“Life. Itâ€™s literally all we have. But is it any good?”
Andy Daly’s Forest MacNeil takes Rick Steves’ sensibilities and applies them to all manner of absurdities. Review is great, but I guess this means we won’t get a Don de Mello sitcom…for the daddies.
Read more at A.V. Club.
If you’re like me, you can’t wait to read Keith Richards’ memoir, Life. But before you do, be sure to read Bill Wyman’s fascinating “Please Allow Me to Correct a Few Things” at Slate first. Stop in at his blog, Hitsville, too.
I’ve listened to this about 1,000 times. Don’t know if it’s the go-for-the-throat vocals, the clever Springsteen ref, or the Dinosaur Jr. guitars, but I’ve been completely captivated by a band I wrote off after their debut. ‘The Monitor’ blows away anything I remember from ‘The Airing of Grievances,’ which isn’t saying much, since I remember about zero from the latter. I may need to revisit that one.
Forgive me for being turned off by a lackluster performance at Johnny Brenda’s once. There was a stretch where every hyped indie act I saw proved disappointing on any level. Pretty sure they opened for the Ponys. I’m still recovering from that experience.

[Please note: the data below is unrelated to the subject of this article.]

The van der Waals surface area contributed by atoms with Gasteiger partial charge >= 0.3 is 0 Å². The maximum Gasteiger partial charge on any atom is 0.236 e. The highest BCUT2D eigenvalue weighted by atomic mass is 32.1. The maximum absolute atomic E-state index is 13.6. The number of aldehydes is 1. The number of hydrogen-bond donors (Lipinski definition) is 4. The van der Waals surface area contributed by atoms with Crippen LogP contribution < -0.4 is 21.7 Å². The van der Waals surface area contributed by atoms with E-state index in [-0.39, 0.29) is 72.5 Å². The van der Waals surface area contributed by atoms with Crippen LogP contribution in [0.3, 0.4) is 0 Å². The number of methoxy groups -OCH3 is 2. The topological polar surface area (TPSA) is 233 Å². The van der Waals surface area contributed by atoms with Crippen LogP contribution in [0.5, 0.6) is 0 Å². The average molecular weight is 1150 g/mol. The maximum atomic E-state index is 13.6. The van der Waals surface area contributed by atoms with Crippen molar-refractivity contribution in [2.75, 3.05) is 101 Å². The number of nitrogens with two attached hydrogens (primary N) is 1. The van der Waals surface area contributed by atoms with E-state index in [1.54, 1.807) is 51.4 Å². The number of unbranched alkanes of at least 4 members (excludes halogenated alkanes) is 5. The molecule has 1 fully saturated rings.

Suffice it to say that I have a very sensitive BS detector when it comes to bands that fall into that category of new truth in indie rock, but Titus Andronicus haveÂ defied all expectations. Solid. I mean, who even releases a sophomore album anyone pays attention to anymore? Congrats, dudes.
I’m going to start “Move to Trash” as a recurring feature for new albums that are big letdowns. First up? The Streets’ latest album, Everything Is Borrowed.
As I commented on Stereogum’s Premature Evaluation post, fame has not been kind to Mike Skinner. Like his last album, The Hardest Way to Make an Easy Living, Skinner has a hard time recapturing the glory of his madcap ramblings on Original Pirate Material and the brilliant A Grand Don’t Come for Free. Instead of bizarre rhymes about everyday drama, Skinner resorts to prescriptions for right living and horrible self-help advice.
Where are the fun songs? Lullaby beats make me very sleepy. Can someone remind Mike Skinner that he made “Fit But You Know It?” Everything Is Borrowed, like its predecessor, is the sound of a 12-step program put to music. It’s depressing to see such a promising artist completely lose track of what made him so interesting in the first place.
I take back everything I ever said about Mike Skinner being the new incarnation of Mark E. Smith.